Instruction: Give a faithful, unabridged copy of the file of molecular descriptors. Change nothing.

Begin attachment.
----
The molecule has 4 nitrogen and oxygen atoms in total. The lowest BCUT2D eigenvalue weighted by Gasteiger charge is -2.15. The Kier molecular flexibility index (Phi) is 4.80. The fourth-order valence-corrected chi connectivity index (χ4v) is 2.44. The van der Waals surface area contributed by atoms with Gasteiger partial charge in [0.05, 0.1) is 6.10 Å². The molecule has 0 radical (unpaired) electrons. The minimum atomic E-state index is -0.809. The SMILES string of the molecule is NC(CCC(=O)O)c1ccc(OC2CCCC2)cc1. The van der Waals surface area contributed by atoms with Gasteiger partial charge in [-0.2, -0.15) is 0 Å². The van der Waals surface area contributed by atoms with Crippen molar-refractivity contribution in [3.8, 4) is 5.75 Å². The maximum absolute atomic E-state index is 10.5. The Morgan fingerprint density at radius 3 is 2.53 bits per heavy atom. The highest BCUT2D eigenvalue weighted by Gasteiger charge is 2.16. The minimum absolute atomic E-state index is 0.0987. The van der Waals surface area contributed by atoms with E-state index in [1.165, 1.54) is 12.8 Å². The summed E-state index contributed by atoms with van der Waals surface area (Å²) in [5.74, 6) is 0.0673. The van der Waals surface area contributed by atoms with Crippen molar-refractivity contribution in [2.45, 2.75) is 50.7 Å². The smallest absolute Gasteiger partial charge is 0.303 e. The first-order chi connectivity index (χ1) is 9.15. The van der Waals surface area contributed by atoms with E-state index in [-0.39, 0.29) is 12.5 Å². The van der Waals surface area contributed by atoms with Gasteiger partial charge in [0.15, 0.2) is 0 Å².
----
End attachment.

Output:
The molecule has 4 nitrogen and oxygen atoms in total. The lowest BCUT2D eigenvalue weighted by Gasteiger charge is -2.15. The Kier molecular flexibility index (Phi) is 4.80. The fourth-order valence-corrected chi connectivity index (χ4v) is 2.44. The van der Waals surface area contributed by atoms with Gasteiger partial charge in [0.05, 0.1) is 6.10 Å². The molecule has 0 radical (unpaired) electrons. The minimum atomic E-state index is -0.809. The SMILES string of the molecule is NC(CCC(=O)O)c1ccc(OC2CCCC2)cc1. The van der Waals surface area contributed by atoms with Gasteiger partial charge in [-0.2, -0.15) is 0 Å². The van der Waals surface area contributed by atoms with Crippen molar-refractivity contribution in [3.8, 4) is 5.75 Å². The maximum absolute atomic E-state index is 10.5. The Morgan fingerprint density at radius 3 is 2.53 bits per heavy atom. The highest BCUT2D eigenvalue weighted by Gasteiger charge is 2.16. The minimum absolute atomic E-state index is 0.0987. The van der Waals surface area contributed by atoms with E-state index in [1.165, 1.54) is 12.8 Å². The summed E-state index contributed by atoms with van der Waals surface area (Å²) in [5.74, 6) is 0.0673. The van der Waals surface area contributed by atoms with Crippen molar-refractivity contribution in [2.45, 2.75) is 50.7 Å². The smallest absolute Gasteiger partial charge is 0.303 e. The first-order chi connectivity index (χ1) is 9.15. The van der Waals surface area contributed by atoms with E-state index in [-0.39, 0.29) is 12.5 Å². The van der Waals surface area contributed by atoms with Gasteiger partial charge in [0.15, 0.2) is 0 Å².